Tuesday, May 06, 2014


I watched Billy Graham this morning on the black-and-white television. He said, "Nothing can bring a real sense of security into the home except true love." I wonder if that's true. It's sure as shit secure here, and there's not any love to speak of; but I guess ADX Florence isn't technically a home, although it's been mine for thirteen years.

Shortly before eleven, a corrections officer -- Jordan, this time -- enters my cell's vestibule. He passes me a Spartan breakfast tray comprised of a slice of cold ham, half a slice of buttered toast, cut diagonally, and a small plastic mug of black coffee. I take it and put it on the concrete desk that juts out from the wall between my bed (also made of concrete) and my toilet. Jordan shuts the cell door, which sounds like a sledgehammer hitting steel, and I consume my food within seconds.

There is a shared dining room for inmates somewhere within this labyrinthine hulk, but I've only been there once, on Christmas Day of my second or third year here. Eating there was not a privilege for good behavior, and I would not choose to eat there again if given the option.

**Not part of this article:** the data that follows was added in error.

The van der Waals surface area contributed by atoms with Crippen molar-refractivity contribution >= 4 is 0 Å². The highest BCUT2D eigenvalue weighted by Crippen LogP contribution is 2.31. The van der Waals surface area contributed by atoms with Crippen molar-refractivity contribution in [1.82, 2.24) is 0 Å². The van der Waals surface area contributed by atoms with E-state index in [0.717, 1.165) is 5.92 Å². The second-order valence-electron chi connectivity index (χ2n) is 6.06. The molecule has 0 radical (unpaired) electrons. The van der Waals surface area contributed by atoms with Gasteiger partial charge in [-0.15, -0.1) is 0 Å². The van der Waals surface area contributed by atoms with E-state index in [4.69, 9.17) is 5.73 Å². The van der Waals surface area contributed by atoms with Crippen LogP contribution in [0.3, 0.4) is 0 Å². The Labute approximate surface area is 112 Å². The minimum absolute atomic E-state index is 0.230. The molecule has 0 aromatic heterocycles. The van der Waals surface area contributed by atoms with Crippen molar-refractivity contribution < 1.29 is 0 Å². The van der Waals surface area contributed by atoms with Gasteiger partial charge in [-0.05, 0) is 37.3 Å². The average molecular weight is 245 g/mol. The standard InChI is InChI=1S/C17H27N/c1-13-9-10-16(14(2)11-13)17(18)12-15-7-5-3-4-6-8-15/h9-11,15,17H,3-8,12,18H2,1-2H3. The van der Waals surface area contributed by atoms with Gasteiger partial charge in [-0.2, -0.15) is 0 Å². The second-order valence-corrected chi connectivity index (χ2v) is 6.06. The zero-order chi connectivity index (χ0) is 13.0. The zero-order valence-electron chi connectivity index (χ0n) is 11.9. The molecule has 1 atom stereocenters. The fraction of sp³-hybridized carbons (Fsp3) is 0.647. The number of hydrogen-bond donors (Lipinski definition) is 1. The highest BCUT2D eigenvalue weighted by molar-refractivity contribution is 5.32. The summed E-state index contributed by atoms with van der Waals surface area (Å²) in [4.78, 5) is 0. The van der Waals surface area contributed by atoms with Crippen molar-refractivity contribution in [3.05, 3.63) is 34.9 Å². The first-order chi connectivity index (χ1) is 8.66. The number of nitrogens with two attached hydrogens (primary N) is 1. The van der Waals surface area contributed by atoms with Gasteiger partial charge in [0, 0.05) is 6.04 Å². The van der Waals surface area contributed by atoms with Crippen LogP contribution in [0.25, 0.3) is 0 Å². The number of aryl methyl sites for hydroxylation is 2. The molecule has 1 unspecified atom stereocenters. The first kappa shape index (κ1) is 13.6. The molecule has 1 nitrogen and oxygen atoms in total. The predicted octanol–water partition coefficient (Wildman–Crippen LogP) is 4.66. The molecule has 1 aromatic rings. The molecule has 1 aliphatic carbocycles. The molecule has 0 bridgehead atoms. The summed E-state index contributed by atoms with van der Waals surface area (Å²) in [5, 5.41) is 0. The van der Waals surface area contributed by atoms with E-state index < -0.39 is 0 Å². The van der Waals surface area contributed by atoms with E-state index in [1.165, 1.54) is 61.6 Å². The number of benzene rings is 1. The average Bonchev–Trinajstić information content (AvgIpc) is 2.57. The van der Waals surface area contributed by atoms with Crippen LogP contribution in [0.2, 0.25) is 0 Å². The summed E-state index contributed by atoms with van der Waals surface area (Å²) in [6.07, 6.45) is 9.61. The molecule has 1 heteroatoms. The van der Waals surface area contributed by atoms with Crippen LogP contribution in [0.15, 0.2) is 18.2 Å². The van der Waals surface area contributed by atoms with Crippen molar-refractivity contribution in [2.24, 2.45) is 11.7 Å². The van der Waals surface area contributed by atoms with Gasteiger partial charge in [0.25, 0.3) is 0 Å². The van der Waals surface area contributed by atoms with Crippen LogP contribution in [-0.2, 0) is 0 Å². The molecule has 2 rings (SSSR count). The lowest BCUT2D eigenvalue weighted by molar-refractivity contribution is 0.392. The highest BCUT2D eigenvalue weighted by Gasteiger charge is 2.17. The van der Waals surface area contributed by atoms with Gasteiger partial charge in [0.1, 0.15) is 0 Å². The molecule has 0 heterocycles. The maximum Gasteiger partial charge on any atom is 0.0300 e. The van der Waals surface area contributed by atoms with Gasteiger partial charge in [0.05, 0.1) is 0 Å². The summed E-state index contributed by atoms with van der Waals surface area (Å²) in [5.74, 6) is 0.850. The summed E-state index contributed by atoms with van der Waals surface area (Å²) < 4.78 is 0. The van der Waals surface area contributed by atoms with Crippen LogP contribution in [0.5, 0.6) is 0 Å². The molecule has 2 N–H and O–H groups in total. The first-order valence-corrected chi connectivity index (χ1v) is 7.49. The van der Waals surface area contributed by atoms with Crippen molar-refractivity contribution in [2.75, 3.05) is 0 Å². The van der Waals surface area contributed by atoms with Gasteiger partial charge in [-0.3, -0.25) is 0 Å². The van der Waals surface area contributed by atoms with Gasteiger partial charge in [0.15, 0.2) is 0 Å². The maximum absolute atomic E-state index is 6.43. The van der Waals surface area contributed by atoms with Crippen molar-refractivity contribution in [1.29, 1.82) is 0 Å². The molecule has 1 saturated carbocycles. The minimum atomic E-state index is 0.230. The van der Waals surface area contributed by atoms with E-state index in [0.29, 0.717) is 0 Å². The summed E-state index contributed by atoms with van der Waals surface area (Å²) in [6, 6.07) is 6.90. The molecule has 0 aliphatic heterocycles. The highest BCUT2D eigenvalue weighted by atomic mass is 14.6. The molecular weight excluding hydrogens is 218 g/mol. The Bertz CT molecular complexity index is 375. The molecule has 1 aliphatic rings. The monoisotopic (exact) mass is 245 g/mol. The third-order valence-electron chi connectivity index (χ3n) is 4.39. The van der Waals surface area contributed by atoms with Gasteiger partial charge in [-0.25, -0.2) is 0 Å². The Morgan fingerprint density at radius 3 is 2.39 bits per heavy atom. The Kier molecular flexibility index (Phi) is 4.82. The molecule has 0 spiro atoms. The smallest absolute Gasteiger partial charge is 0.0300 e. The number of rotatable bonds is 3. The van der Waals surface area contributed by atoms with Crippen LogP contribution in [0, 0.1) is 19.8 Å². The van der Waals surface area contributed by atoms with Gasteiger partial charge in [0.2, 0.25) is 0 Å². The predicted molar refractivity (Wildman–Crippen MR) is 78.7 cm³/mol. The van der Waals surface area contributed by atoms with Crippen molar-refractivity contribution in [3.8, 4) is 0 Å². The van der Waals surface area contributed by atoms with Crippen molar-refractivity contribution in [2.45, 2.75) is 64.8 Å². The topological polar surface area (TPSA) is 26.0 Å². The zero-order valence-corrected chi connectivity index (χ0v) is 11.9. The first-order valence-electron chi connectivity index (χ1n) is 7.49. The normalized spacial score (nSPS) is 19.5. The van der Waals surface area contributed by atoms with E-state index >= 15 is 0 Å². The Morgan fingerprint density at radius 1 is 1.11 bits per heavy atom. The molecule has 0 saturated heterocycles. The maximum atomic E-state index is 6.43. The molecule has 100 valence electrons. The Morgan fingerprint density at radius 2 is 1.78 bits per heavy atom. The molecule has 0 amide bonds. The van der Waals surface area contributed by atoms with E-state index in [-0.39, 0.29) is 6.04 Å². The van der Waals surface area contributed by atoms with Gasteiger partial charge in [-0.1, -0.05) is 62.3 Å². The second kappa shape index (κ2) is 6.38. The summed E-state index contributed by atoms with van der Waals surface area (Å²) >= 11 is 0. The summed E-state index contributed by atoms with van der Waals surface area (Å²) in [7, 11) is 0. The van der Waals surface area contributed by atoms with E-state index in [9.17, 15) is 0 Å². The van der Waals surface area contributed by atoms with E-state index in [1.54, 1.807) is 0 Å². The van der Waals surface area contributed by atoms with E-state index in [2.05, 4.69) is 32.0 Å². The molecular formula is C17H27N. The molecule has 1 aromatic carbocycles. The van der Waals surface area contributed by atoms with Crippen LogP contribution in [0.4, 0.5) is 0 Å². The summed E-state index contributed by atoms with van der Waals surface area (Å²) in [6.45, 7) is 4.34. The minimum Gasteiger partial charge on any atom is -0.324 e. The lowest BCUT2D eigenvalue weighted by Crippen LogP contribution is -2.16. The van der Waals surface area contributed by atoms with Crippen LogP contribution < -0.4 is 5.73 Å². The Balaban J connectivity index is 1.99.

I am here because I am a very bad person. Much like the sun rises in the east and sets in the west, I don't dispute that truth. I have killed, sometimes in self defense, but usually not. I have made men widowers, women widows, and children orphans. I have tortured and mutilated people.

So I probably deserve this. I have no malice in my heart anymore, but neither do I seek redemption, nor would I accept it if it were offered to me. This place, this facility, is my home, has always been so. It just took me twenty-three years to find it.

There is comfort in the day-to-day Mobius strip of boredom I experience. Once you have accepted your role in life -- or Limbo, as I suppose this place is -- as cattle, to be herded or corralled or culled, a paradoxical sense of emancipation can take hold. Removed from society, you can settle into a life where there is no ambiguity. No grey, only black or white. I wonder if that's what meditation feels like.

If I did have one wish, it would be to have a mirror, although I fear the face that would stare back at me were my wish granted. I think I have grown gaunt and spectral over the years. But I see such few faces, and I haven't seen my own in over a decade. Once, I was able to read a hardcover of Cormac McCarthy's The Road, its dust jacket a jet black, but it wasn't reflective enough for me to see my face.

Maybe that's true justice.

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